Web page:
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The power of mobile telco data in the digital ID proofing process

Our research last year revealed that at least six million people in the UK are ‘ID Challenged’. This means that they struggle to prove who they are in order to access the products and services they are entitled to – in both the private and public sectors. 

Digital ID is rapidly being rolled out by all sectors as the primary way to access those services. The UK government, for example, recently announced that eight government departments are now using its digital ID platform, GOV.UK One Login, with ‘the vast bulk’ of government set to be onboarded over the next 18 months.

The challenge, however, is that existing processes to set up a digital ID largely depend on an individual having traditional ID documents, such as a passport or driving licence. There is also a large dependence on the use of existing data sources, such as online banking and non-bank credit accounts. 

Yet there are millions of people who do not have a passport or a driving licence, or access to online services, and so will struggle to set up a digital ID. If they can’t validate or verify themselves for these services, they will continue to be excluded from them. 

A ‘forgotten’ dataset

Our work at OIX has been focused on driving developments in digital ID adoption to ensure inclusion is easily achieved for everyone that wants a digital ID, and alternative options are in place for those who don’t. 

One of the things we have identified is the significant value that can be derived from including mobile telco data. While it is widely available on the market, it has simply not been considered for use in the ID proofing process. Why? Because on its own, the value of mobile telco data is limited. It does not score as high in the GPG45 model, compared to data from banks, credit reference agencies or government. However, when combined with these and other datasets it becomes extremely valuable, enabling greater levels of inclusion for parts of the population who currently struggle.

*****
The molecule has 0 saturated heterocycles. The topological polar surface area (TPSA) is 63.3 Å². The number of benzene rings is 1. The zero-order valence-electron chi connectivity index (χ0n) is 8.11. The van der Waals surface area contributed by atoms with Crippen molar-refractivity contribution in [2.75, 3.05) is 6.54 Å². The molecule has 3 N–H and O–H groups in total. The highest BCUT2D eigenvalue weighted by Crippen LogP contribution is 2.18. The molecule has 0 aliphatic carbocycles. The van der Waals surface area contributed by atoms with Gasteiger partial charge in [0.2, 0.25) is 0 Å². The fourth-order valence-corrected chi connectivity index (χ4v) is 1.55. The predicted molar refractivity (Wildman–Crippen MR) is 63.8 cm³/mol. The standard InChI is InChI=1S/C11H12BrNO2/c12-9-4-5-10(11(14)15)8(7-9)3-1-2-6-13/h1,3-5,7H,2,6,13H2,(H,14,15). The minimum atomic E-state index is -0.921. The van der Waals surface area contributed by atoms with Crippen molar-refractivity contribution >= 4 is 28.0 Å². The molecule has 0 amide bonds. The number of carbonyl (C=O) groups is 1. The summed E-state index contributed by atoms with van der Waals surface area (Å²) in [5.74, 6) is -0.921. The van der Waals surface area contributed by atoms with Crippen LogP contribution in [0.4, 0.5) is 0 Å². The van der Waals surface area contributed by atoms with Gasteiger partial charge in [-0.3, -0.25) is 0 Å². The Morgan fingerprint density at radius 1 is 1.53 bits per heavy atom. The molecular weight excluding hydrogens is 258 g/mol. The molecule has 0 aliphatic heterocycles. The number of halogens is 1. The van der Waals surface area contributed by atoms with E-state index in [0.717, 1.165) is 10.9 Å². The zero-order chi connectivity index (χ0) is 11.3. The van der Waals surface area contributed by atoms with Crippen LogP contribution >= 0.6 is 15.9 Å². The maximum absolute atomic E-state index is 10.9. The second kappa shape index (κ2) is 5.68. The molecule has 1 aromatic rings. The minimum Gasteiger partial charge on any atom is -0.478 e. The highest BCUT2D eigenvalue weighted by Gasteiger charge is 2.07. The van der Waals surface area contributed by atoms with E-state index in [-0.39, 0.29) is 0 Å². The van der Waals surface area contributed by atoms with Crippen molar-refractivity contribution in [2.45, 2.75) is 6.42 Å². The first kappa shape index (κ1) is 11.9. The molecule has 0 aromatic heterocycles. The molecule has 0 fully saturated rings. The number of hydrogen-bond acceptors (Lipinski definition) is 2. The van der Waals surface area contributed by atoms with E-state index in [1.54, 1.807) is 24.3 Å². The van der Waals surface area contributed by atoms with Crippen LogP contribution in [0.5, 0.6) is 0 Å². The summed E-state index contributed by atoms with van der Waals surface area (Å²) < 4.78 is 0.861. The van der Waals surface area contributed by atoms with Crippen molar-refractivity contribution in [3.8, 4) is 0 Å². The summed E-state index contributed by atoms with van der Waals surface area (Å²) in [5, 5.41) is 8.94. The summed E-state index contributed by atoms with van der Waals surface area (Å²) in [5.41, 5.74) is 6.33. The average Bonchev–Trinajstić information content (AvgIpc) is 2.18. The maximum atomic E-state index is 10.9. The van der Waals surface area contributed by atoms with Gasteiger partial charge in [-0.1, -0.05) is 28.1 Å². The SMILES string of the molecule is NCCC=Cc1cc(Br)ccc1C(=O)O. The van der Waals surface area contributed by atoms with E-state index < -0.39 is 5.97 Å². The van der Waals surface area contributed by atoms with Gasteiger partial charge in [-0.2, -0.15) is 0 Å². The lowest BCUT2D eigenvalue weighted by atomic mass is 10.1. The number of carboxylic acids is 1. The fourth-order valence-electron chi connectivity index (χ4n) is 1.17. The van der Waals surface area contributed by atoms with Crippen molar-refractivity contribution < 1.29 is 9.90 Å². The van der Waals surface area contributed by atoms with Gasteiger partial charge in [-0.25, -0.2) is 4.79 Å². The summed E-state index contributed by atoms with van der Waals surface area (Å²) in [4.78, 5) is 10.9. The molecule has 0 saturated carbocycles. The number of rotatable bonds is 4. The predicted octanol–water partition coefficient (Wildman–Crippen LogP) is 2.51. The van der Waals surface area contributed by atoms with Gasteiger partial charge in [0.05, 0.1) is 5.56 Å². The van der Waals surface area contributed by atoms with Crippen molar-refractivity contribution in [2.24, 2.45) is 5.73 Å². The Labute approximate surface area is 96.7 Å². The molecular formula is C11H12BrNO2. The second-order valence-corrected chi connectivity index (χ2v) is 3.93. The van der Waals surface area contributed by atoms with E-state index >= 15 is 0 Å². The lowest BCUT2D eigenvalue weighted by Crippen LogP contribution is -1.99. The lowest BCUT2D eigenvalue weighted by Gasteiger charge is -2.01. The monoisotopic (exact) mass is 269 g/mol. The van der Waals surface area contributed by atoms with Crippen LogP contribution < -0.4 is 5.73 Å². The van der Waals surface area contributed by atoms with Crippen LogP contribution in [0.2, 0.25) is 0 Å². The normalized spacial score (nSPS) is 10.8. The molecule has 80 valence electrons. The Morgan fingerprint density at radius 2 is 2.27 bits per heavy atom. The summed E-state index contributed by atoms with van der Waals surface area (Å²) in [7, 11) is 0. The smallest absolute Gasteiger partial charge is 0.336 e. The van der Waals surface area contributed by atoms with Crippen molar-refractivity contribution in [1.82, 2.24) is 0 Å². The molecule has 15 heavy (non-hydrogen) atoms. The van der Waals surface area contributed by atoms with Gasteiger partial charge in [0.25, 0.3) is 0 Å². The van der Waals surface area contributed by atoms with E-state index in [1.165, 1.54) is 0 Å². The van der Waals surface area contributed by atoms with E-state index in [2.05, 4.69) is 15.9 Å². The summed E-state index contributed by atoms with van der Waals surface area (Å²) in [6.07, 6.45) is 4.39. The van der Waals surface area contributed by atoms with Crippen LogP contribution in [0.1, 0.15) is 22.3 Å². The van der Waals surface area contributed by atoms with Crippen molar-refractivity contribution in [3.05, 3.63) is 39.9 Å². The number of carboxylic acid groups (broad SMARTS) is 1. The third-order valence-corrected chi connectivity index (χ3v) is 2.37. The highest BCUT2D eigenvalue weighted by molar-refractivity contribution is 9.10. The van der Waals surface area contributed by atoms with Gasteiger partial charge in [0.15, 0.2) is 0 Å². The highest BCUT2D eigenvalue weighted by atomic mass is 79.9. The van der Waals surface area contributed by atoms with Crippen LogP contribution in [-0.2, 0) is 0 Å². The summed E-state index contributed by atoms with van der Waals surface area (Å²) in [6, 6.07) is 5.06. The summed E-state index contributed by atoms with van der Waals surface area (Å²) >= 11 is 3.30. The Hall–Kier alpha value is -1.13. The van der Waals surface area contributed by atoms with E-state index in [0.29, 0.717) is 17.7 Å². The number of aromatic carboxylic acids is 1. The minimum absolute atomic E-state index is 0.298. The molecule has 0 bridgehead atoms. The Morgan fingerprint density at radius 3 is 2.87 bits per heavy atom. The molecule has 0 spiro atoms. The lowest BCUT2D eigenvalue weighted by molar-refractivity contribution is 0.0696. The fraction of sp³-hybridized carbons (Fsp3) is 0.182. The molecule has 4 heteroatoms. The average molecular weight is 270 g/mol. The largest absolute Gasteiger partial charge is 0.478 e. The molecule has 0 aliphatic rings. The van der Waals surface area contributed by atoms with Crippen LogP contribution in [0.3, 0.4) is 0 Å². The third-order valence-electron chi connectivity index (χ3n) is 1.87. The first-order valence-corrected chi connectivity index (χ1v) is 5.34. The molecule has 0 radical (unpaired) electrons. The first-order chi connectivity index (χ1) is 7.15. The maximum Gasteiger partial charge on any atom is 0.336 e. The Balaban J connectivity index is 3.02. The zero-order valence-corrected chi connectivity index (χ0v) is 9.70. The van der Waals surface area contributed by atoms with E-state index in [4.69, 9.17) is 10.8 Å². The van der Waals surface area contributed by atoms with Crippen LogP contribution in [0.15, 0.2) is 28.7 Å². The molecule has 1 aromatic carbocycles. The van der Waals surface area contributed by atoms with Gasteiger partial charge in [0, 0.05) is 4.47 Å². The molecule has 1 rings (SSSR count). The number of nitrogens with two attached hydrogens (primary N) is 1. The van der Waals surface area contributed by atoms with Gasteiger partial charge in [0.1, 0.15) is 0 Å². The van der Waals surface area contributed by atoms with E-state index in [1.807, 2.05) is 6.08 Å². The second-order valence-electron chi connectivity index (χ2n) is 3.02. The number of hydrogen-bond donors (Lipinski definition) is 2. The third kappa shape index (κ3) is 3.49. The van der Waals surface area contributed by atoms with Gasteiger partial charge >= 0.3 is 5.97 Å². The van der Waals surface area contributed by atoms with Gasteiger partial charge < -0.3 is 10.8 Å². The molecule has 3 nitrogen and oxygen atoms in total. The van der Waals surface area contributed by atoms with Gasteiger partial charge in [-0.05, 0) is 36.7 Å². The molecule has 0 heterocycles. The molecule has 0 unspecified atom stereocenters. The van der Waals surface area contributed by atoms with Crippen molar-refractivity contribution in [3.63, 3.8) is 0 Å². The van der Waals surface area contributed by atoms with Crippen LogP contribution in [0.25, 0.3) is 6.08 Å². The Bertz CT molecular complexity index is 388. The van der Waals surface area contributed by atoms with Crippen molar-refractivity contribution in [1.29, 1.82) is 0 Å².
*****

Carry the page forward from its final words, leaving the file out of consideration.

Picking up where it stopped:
For example, in the ID proofing process an individual’s name, address, phone number, how long an account has been open and whether it is active, can be validated against the mobile telco records. The differentiating factor, however, is the ability to send an SMS through the telco provider’s own system to the individual’s validated phone with a one-time code. This enables ‘dynamic’ Knowledge Based Verification (KBV) of that individual.  

Our belief is that this data has the potential to help improve access for millions of people in the UK. As such, we recently released a paper detailing exactly how we see telco proofing techniques being used in the context of GPG45, as well as in the context of AML ID proofing. 

Bringing telco mobile data into the fold 

We are urging all digital ID service providers, and any organisation that plans to carry out ID proofing themselves, to think about leveraging this forgotten data and combining it with their existing datasets. This data is out there already. It can be easily accessed through aggregators or telcos, and it can be used to move people up to medium or high in terms of GPG45 scoring. 

For organisations that will come to accept digital credential and who will have to meet inclusion needs, we are urging them seek out those digital ID service providers that use a wider range of data sources and documents to ensure such inclusion needs are indeed met. 


We need to ensure people can prove who they are and get access to the products and services they are entitled to. Bringing the large proportion of the population that continues to be excluded into the fold will not only benefit those who are ‘ID challenged’, but enable private and public sector organisations to onboard a larger number of genuine customers more easily. In this instance, mobile telco data could play a key role and would be a quick win. 

There are a number of things – that OIX has either being working on or pushing for - that need to happen in the UK in order to enable digital ID inclusion. In addition to leveraging more new data sources and bringing them into the ecosystem, as outlined in this blog, they include: 

  • Leveraging alternative proofing techniques, such as the digital vouching that we have been urging governments and trust framework creators around the world to implement. It is a process that involves a person who is already trusted legally, vouching for another individual they have known for some time, but who is struggling to prove who they are.
  • Ensuring there are inclusive access points for everyone. This means that there will need to be digital ID providers, who specialise specifically in inclusion issues.
  • Encouraging sector focused schemes to be inclusive, so that it is driven through their membership networks and the ID providers they engage with.
  • Leveraging government data sources when they are made available through the GPDI Bill.  





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